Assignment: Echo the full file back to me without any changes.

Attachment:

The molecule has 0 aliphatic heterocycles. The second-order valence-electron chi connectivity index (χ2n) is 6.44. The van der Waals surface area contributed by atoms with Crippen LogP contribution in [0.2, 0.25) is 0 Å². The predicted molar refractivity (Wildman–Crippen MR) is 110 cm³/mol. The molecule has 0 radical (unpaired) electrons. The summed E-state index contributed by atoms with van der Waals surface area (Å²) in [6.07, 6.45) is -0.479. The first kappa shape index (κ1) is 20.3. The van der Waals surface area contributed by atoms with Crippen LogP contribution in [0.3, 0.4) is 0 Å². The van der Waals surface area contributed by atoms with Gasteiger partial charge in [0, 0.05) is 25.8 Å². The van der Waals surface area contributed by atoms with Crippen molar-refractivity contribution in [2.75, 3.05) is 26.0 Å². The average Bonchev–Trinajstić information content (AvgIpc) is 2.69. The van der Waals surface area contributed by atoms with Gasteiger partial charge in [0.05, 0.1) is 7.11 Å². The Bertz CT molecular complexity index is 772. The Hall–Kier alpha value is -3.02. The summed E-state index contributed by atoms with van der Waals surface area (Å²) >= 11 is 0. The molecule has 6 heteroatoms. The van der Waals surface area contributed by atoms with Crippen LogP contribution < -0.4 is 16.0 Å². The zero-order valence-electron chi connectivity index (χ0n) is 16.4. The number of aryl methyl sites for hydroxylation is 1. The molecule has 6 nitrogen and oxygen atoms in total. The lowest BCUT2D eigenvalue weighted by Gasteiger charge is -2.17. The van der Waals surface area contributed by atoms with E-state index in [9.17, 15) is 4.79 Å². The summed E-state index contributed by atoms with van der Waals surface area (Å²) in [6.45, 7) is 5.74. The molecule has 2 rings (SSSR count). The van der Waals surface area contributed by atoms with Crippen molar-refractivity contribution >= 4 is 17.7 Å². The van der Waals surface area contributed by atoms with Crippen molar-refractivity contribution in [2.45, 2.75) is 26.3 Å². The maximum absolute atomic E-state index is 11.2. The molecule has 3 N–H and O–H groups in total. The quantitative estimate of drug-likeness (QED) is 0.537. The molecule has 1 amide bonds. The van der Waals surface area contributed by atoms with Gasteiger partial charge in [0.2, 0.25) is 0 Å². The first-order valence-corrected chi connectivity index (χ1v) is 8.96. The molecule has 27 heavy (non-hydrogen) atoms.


The molecule has 0 aliphatic heterocycles. The second-order valence-electron chi connectivity index (χ2n) is 6.44. The van der Waals surface area contributed by atoms with Crippen LogP contribution in [0.2, 0.25) is 0 Å². The predicted molar refractivity (Wildman–Crippen MR) is 110 cm³/mol. The molecule has 0 radical (unpaired) electrons. The summed E-state index contributed by atoms with van der Waals surface area (Å²) in [6.07, 6.45) is -0.479. The first kappa shape index (κ1) is 20.3. The van der Waals surface area contributed by atoms with Crippen LogP contribution in [0.3, 0.4) is 0 Å². The van der Waals surface area contributed by atoms with Gasteiger partial charge in [0, 0.05) is 25.8 Å². The van der Waals surface area contributed by atoms with Crippen molar-refractivity contribution in [2.75, 3.05) is 26.0 Å². The average Bonchev–Trinajstić information content (AvgIpc) is 2.69. The van der Waals surface area contributed by atoms with Gasteiger partial charge in [0.05, 0.1) is 7.11 Å². The Bertz CT molecular complexity index is 772. The Hall–Kier alpha value is -3.02. The summed E-state index contributed by atoms with van der Waals surface area (Å²) >= 11 is 0. The molecule has 6 heteroatoms. The van der Waals surface area contributed by atoms with Crippen LogP contribution < -0.4 is 16.0 Å². The zero-order valence-electron chi connectivity index (χ0n) is 16.4. The number of aryl methyl sites for hydroxylation is 1. The molecule has 6 nitrogen and oxygen atoms in total. The lowest BCUT2D eigenvalue weighted by Gasteiger charge is -2.17. The van der Waals surface area contributed by atoms with E-state index in [9.17, 15) is 4.79 Å². The summed E-state index contributed by atoms with van der Waals surface area (Å²) in [6.45, 7) is 5.74. The molecule has 2 rings (SSSR count). The van der Waals surface area contributed by atoms with Crippen molar-refractivity contribution >= 4 is 17.7 Å². The van der Waals surface area contributed by atoms with Crippen molar-refractivity contribution in [2.45, 2.75) is 26.3 Å². The maximum absolute atomic E-state index is 11.2. The molecule has 3 N–H and O–H groups in total. The quantitative estimate of drug-likeness (QED) is 0.537. The molecule has 1 amide bonds. The van der Waals surface area contributed by atoms with Gasteiger partial charge in [0.2, 0.25) is 0 Å². The first-order valence-corrected chi connectivity index (χ1v) is 8.96. The molecule has 27 heavy (non-hydrogen) atoms.